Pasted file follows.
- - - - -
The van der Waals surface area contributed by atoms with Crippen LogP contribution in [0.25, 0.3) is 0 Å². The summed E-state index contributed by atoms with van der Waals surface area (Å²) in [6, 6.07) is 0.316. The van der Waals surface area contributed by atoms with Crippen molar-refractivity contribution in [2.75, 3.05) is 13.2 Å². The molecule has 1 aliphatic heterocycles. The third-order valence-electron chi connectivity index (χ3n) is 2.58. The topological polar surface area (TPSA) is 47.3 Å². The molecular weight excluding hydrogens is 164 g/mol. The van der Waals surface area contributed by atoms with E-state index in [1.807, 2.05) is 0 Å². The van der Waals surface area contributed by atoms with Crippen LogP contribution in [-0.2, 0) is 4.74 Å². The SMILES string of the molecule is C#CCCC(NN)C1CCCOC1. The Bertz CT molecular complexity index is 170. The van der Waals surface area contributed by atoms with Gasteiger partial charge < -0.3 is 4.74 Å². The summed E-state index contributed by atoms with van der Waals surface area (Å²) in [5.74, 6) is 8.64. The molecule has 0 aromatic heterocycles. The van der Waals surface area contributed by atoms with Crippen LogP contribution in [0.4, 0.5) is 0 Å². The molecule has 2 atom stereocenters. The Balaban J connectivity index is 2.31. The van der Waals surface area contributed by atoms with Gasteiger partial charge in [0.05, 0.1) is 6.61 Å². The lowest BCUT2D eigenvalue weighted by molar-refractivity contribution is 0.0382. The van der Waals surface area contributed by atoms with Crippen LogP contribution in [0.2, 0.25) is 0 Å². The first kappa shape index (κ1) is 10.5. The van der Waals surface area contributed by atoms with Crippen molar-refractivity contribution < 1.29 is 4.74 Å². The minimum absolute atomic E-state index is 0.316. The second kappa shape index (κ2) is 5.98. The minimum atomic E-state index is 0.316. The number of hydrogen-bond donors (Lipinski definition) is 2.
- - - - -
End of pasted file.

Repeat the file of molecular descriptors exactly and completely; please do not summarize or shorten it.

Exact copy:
The van der Waals surface area contributed by atoms with Crippen LogP contribution in [0.25, 0.3) is 0 Å². The summed E-state index contributed by atoms with van der Waals surface area (Å²) in [6, 6.07) is 0.316. The van der Waals surface area contributed by atoms with Crippen molar-refractivity contribution in [2.75, 3.05) is 13.2 Å². The molecule has 1 aliphatic heterocycles. The third-order valence-electron chi connectivity index (χ3n) is 2.58. The topological polar surface area (TPSA) is 47.3 Å². The molecular weight excluding hydrogens is 164 g/mol. The van der Waals surface area contributed by atoms with E-state index in [1.807, 2.05) is 0 Å². The van der Waals surface area contributed by atoms with Crippen LogP contribution in [-0.2, 0) is 4.74 Å². The SMILES string of the molecule is C#CCCC(NN)C1CCCOC1. The Bertz CT molecular complexity index is 170. The van der Waals surface area contributed by atoms with Gasteiger partial charge < -0.3 is 4.74 Å². The summed E-state index contributed by atoms with van der Waals surface area (Å²) in [5.74, 6) is 8.64. The molecule has 0 aromatic heterocycles. The van der Waals surface area contributed by atoms with Crippen LogP contribution in [0.4, 0.5) is 0 Å². The molecule has 2 atom stereocenters. The Balaban J connectivity index is 2.31. The van der Waals surface area contributed by atoms with Gasteiger partial charge in [0.05, 0.1) is 6.61 Å². The lowest BCUT2D eigenvalue weighted by molar-refractivity contribution is 0.0382. The van der Waals surface area contributed by atoms with Crippen LogP contribution in [0.2, 0.25) is 0 Å². The first kappa shape index (κ1) is 10.5. The van der Waals surface area contributed by atoms with Crippen molar-refractivity contribution < 1.29 is 4.74 Å². The minimum absolute atomic E-state index is 0.316. The second kappa shape index (κ2) is 5.98. The minimum atomic E-state index is 0.316. The number of hydrogen-bond donors (Lipinski definition) is 2.